Monday, July 20, 2015


Requisites for the Good Life

M.L. West (1937-2015), Ancient Greek Music (Oxford: Oxford University Press, 1992), p. 13:
Beyond the North Wind there lies a paradise that no traveller can reach either by land or by sea. It is the country of the Hyperboreans, that blessed people whom Apollo loves and with whom he spends the winter months of every year. Untouched by illness or old age, in perpetual peace and ease, they adorn their heads with bright wreaths and spend their days in cheerful feasting,
and the Muse, in accord with their ways,
does not forsake that land: dance-choruses of girls
are everywhere, and the assertive voices
of lyres and resounding shawms are ever astir.
So the young Pindar imagined an ideal society; and in another song he described how the virtuous dead enjoy amenities far superior to those of the dim and eerie Homeric Hades, in a fragrant city set amid flowery meadows, forests, and amiable rivers, where they amuse themselves as they will,
some with horses and exercise, some with board-games,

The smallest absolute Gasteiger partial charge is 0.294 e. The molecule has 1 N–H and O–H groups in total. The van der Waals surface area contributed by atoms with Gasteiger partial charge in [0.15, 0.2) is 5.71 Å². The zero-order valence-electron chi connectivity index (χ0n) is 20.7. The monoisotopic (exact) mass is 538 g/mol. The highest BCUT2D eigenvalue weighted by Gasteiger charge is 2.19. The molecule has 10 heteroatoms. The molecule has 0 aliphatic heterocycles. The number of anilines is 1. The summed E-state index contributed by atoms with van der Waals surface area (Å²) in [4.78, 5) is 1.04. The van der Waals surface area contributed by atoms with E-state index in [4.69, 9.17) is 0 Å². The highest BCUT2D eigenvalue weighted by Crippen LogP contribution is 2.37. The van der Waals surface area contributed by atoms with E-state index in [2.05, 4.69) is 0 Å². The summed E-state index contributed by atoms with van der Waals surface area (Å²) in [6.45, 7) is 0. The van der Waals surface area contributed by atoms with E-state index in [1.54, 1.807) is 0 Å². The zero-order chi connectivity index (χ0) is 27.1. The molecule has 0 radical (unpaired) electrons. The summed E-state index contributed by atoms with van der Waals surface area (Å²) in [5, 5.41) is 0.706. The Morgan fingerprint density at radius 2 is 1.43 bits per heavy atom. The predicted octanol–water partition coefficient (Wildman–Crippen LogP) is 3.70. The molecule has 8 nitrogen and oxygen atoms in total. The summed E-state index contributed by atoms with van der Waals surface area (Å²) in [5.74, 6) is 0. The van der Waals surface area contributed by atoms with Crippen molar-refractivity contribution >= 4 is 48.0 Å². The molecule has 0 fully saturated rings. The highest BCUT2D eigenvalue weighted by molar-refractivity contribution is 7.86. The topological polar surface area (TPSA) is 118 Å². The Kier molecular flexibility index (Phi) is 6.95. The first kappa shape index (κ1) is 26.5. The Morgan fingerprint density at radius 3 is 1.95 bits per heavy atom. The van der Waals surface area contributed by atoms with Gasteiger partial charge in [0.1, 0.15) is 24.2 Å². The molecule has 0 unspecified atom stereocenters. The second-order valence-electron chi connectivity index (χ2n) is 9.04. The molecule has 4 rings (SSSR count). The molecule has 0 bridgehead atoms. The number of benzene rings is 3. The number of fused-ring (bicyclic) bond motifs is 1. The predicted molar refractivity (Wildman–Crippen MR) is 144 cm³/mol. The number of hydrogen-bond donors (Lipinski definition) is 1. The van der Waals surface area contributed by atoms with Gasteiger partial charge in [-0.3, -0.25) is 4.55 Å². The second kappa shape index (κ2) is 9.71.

some with lyres: in full blossom
their thriving fortune stands.1
Pindar was a professional musician. But most Greeks, we may be sure, would have agreed with him in putting music high on the list of requisites for the good life. Music, song, and dance were seen as being, together with orderly sacrifices to the gods and athletic facilities for men, the most characteristic manifestations of a civilized community in peacetime.2

1 Pind. Pyth. 10. 37 ff.; fr. 129. 6f.

2 Cf. Od. 8 (the Phaeacians, esp. ll. 97-103, 246-53); Hymn. Hom. 30. 7-16; 'Theog.' 757-64, 773-9, 789-94; Bacchyl. fr. 4.61-80; Aesch. Supp. 667-97; Pind. Pyth. 5.66; Ar. Ran. 729; Pl. Leg. 803 e.

Martin Litchfield West died a week ago, as I was told by Marc Addington. I have found no obituary in any major newspaper since then, although this sad event is more momentous than much of what passes for news these days.

Update—Obituaries will be added here as I become aware of them:

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